British Library Builds for the Future

A number of our Final Year history students here at Kingston University are currently engaged in Dissertation research in various archives in and around Britain’s capital city, including the fantastic British Library (BL), located at St. Pancras in central London.

British LibraryThe BL is just 25-30 minutes away from Kingston by train. The BL’s collections hold a huge range of primary and secondary sources, and publishers in the UK are required by law to provide a copy to the BL of any book published in english in this country. The BL’s collections also contain numerous other items of english and non-english material. These offer a whole spectrum of research possibilities for historians, whether academic scholars, students or other members of the public. Despite some quite drastic funding squeezes imposed on its finances by central government in recent years, the BL has still managed to devote considerable resources to impressive and ambitious new digitization projects, together with the electronic archiving of selected websites for the use of future generations of researchers.

The BL recently announced some exciting details about its new ‘Building the Future’ expansion project, which will see the eventual development of some 2.8 acres of unused land at the northern end of the BL’s site in St. Pancras, adjacent to the Francis Crick Institute, and opposite the Midland Road entrance to St. Pancras railway station.

The ambitious expansion plans have grown out of the BL’s ‘Living Knowledge’ vision, a project that has been initiated as the BL approaches its 50th anniversary in 2023. After the closure of the BL’s old Round Reading Rooms at the British Museum in Bloomsbury, the present St. Pancras building and site officially opened in November, 1997, and the building is now a Grade I listed building. It was designed by the late architect Sir Colin St. John Wilson, who devoted an astonishing 37 years of his career to the new BL’s design and construction.

While the new BL building did not go down well with some critics when it first opened (it was compared to an ‘East German secret police training academy’), the building – especially its interiors – has come to be loved by many of its regular users and readers. But this has also created its own challenges. A very busy atmosphere can often be detected throughout the corridors and main Reading Rooms. Indeed, on some days – often in the afternoon – some of the main Reading Rooms at St. Pancras have even seen Readers having to wait for seats to become available.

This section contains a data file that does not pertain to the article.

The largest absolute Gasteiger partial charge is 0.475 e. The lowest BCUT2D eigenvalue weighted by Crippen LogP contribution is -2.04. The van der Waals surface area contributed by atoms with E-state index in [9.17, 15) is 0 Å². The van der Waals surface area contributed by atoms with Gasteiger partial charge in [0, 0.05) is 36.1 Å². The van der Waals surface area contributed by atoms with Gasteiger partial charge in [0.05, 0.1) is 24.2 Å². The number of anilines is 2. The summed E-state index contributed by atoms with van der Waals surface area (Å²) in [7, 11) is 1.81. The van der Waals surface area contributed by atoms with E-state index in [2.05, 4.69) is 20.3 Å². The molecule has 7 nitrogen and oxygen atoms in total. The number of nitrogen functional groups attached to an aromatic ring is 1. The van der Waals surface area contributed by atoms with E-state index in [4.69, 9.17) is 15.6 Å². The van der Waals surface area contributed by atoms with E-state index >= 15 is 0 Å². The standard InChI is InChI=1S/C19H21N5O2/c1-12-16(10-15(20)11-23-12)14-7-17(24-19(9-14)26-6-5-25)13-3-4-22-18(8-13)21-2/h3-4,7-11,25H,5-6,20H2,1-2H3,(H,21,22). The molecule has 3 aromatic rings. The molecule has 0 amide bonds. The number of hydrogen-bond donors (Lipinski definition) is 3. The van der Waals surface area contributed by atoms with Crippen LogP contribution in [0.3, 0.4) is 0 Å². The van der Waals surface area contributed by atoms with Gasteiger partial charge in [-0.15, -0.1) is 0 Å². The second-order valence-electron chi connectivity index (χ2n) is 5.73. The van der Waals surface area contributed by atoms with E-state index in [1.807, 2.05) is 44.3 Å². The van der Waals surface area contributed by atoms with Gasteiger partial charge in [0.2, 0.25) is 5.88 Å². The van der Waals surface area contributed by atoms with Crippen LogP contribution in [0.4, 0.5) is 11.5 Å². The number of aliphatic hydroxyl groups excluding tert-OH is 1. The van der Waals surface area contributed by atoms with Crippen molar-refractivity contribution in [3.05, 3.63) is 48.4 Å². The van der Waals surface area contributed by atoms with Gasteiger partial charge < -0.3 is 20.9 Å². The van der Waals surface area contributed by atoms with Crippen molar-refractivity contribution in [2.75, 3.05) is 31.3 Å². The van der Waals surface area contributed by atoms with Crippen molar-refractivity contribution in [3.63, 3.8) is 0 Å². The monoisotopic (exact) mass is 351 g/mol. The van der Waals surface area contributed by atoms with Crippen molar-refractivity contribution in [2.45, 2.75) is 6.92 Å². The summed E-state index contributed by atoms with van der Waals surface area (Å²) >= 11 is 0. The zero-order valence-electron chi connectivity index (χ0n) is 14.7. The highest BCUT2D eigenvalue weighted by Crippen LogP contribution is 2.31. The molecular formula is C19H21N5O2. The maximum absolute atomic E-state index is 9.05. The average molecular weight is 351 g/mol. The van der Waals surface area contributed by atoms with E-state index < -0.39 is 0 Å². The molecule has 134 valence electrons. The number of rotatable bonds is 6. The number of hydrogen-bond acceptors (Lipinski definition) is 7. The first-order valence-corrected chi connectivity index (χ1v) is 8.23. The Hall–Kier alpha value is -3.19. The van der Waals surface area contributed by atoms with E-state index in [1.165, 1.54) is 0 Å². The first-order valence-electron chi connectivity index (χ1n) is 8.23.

Recent additions to the site have included the relocation of the BL’s newspaper Reading Rooms from Colindale in north London to St. Pancras to create the new ‘News Room’ Reading Room. Rather sadly, however, the BL’s newspaper collection, due mainly to lack of storage space at St. Pancras and to important conservation issues, had to be split between two sites, with the bulk of it going into a new hi-tech storage facility at Boston Spa in Yorkshire.

On some days, the various cafe and eating areas at St. Pancras are clearly inadequate, with few seats left. In fact, the BL has become so busy at certain peak times that it has become very clear that many of the physical spaces at the site have nearly reached capacity. In particular, the BL now appears to have realised that its exhibition galleries are increasingly inadequate for the range of exhibitions regularly put on by the BL.

Recent exhibitions have included highly successful ones on Comics and culture, the role of Propaganda, and the importance of Magna Carta, all of which saw numerous visitors. They were all very enjoyable events and proved popular with the public.

All of these considerations have evidently encouraged the BL to have a radical rethink about the future of the St. Pancras site, which is very welcome news.

The BL’s new ‘Building the Future’ plans thus include a new HQ for the Alan Turing Institute for ‘big data’ science research, new exhibition and gallery spaces, new learning and study facilities, new public spaces, and additional catering facilities (let’s face it: coffee breaks remain essential in any research!). Interestingly, there will also be a new public entrance located on Midland Road.

Further details and visual images about the BL’s plans can be found at:


This entry was posted in Archives, British history, Media history, Museums, Public History, Teaching, Uncategorized and tagged , , , , , , . Bookmark the permalink.

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